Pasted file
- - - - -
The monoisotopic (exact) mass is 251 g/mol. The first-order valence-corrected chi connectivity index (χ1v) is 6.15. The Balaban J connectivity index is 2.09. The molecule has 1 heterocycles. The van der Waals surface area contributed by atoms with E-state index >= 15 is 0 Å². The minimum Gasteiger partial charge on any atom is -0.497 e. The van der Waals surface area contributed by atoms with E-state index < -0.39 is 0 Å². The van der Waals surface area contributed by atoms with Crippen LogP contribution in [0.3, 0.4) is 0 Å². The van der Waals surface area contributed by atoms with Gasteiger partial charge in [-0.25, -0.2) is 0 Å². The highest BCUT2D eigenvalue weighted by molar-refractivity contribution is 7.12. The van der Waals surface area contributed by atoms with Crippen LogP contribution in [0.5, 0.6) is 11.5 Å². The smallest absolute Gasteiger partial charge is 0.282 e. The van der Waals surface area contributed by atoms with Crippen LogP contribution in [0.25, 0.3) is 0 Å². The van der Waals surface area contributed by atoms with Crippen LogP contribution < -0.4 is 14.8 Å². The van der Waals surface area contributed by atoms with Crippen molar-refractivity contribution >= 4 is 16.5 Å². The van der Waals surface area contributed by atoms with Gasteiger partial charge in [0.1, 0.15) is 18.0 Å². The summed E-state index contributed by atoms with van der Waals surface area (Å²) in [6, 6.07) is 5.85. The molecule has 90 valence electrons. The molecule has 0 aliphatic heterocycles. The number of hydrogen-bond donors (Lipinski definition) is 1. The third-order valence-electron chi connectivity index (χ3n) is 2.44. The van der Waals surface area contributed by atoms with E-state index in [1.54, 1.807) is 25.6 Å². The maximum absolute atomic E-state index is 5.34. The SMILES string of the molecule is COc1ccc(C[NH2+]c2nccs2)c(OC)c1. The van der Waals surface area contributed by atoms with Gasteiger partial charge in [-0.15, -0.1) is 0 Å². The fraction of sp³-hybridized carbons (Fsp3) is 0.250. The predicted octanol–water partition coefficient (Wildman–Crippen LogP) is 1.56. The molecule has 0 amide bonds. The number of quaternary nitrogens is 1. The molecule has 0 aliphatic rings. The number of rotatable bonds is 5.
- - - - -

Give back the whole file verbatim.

The monoisotopic (exact) mass is 251 g/mol. The first-order valence-corrected chi connectivity index (χ1v) is 6.15. The Balaban J connectivity index is 2.09. The molecule has 1 heterocycles. The van der Waals surface area contributed by atoms with E-state index >= 15 is 0 Å². The minimum Gasteiger partial charge on any atom is -0.497 e. The van der Waals surface area contributed by atoms with E-state index < -0.39 is 0 Å². The van der Waals surface area contributed by atoms with Crippen LogP contribution in [0.3, 0.4) is 0 Å². The van der Waals surface area contributed by atoms with Gasteiger partial charge in [-0.25, -0.2) is 0 Å². The highest BCUT2D eigenvalue weighted by molar-refractivity contribution is 7.12. The van der Waals surface area contributed by atoms with Crippen LogP contribution in [0.5, 0.6) is 11.5 Å². The smallest absolute Gasteiger partial charge is 0.282 e. The van der Waals surface area contributed by atoms with Crippen LogP contribution in [0.25, 0.3) is 0 Å². The van der Waals surface area contributed by atoms with Crippen LogP contribution < -0.4 is 14.8 Å². The van der Waals surface area contributed by atoms with Crippen molar-refractivity contribution >= 4 is 16.5 Å². The van der Waals surface area contributed by atoms with Gasteiger partial charge in [0.1, 0.15) is 18.0 Å². The summed E-state index contributed by atoms with van der Waals surface area (Å²) in [6, 6.07) is 5.85. The molecule has 90 valence electrons. The molecule has 0 aliphatic heterocycles. The number of hydrogen-bond donors (Lipinski definition) is 1. The third-order valence-electron chi connectivity index (χ3n) is 2.44. The van der Waals surface area contributed by atoms with E-state index in [1.54, 1.807) is 25.6 Å². The maximum absolute atomic E-state index is 5.34. The SMILES string of the molecule is COc1ccc(C[NH2+]c2nccs2)c(OC)c1. The van der Waals surface area contributed by atoms with Gasteiger partial charge in [-0.15, -0.1) is 0 Å². The fraction of sp³-hybridized carbons (Fsp3) is 0.250. The predicted octanol–water partition coefficient (Wildman–Crippen LogP) is 1.56. The molecule has 0 amide bonds. The number of quaternary nitrogens is 1. The molecule has 0 aliphatic rings. The number of rotatable bonds is 5.